I have a confession to make…I’ve never really done anything for Black History Month, or even black history, in school. Sure, we’ve learned about Martin Luther King, Jr. and Rosa Parks, and we’ve studied slavery and Civil Rights in relation to American History, but it was more of a blip than an in-depth study. After we learned about the Negro Leagues last year, and following local events here in St. Louis, I realized that I was doing my children and history a disservice. So I resolved that this February, we would add black studies to our history lessons every week. I looked for books from familiar series (If You Lived, Hero of the Faith, and Childhood of Famous Americans, for example), biographies and autobiographies, and award winners in the Newbery and Coretta Scott King categories. The reading list I came up with starts at the beginning of America as a country, and goes through the Civil Rights Movement. It includes books for early elementary through adult reading levels. Of course it doesn’t cover everything (we only have a month!), but I think it’s fairly comprehensive, and will give us a better understanding of black history in America
Every summer around Independence Day, I like to make sure that the children are learning about the time of the American Revolution (and the time from about the French and Indian War until about the time of the War of 1812, just to provide some context), even if we’re also doing something else in summer school. We’ve found quite a few books that we all enjoy that focus on that period of time, as well as American symbolism and history in general:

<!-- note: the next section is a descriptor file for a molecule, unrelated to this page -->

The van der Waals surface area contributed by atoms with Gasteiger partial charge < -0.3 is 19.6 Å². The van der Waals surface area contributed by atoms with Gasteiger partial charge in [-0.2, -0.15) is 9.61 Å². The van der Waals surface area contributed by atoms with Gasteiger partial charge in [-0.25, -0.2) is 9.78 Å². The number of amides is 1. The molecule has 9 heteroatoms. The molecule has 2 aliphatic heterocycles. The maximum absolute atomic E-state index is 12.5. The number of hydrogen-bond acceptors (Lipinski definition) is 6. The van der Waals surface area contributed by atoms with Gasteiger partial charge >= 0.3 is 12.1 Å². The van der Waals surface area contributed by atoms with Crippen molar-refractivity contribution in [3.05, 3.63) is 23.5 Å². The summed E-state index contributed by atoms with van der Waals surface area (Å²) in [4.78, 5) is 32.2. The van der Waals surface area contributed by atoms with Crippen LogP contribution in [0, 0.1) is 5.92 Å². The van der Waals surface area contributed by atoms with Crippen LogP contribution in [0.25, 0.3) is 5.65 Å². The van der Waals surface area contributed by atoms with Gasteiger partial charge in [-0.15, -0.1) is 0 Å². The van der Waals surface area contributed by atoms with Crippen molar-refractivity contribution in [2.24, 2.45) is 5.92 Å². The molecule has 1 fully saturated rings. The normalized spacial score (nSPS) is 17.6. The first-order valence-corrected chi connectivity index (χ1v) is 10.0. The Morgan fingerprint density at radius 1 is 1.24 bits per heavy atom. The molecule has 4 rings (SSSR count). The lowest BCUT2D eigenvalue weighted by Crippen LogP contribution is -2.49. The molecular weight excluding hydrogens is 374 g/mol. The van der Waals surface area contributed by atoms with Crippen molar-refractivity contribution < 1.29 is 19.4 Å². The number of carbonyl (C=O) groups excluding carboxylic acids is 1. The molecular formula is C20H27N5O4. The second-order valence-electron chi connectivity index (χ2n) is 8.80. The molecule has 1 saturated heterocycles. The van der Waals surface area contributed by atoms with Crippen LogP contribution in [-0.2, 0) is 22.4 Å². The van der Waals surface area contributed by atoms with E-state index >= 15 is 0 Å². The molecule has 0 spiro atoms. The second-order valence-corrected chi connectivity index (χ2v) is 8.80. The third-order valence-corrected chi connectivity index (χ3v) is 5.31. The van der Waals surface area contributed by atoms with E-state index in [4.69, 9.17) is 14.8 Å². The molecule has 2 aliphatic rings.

Of course, we have to add a few DVDs to our studies:
And a few CDs, as well:
While we don’t have lots of special activities and crafts in school for this holiday like we do for Thanksgiving or Christmas, it is one of my five favorite holidays of the year, so I like to make sure we’re at least doing a little something special! Stay tuned for details on our Fourth of July tea party!
Our summer school this year is focusing on the history of baseball, particularly as it pertains to American history. We’ll be looking at things like WWII and the Civil Rights Movement, and the impact they had on our national pastime. I have to admit, the reading list is slightly biased towards the Cardinals, but what can I say…they are “America’s Team!” We’ll also be taking a few field trips…a Busch Stadium tour, a Cardinals game, and a visit to the new Cardinals hall of fame (I warned you that it’s going to be Cardinals biased!). This is one of the most exciting summer school units I’ve planned so far…I can’t wait to get started!
We’ll also be using a few non-book resources for our studies:
And a few movies, just for fun:
- A League of Their Own
- Field of Dreams
- The Natural
- The Sandlot
- Bad News Bears
It’s not a long list, but here are some of our favorite St. Patrick’s Day books: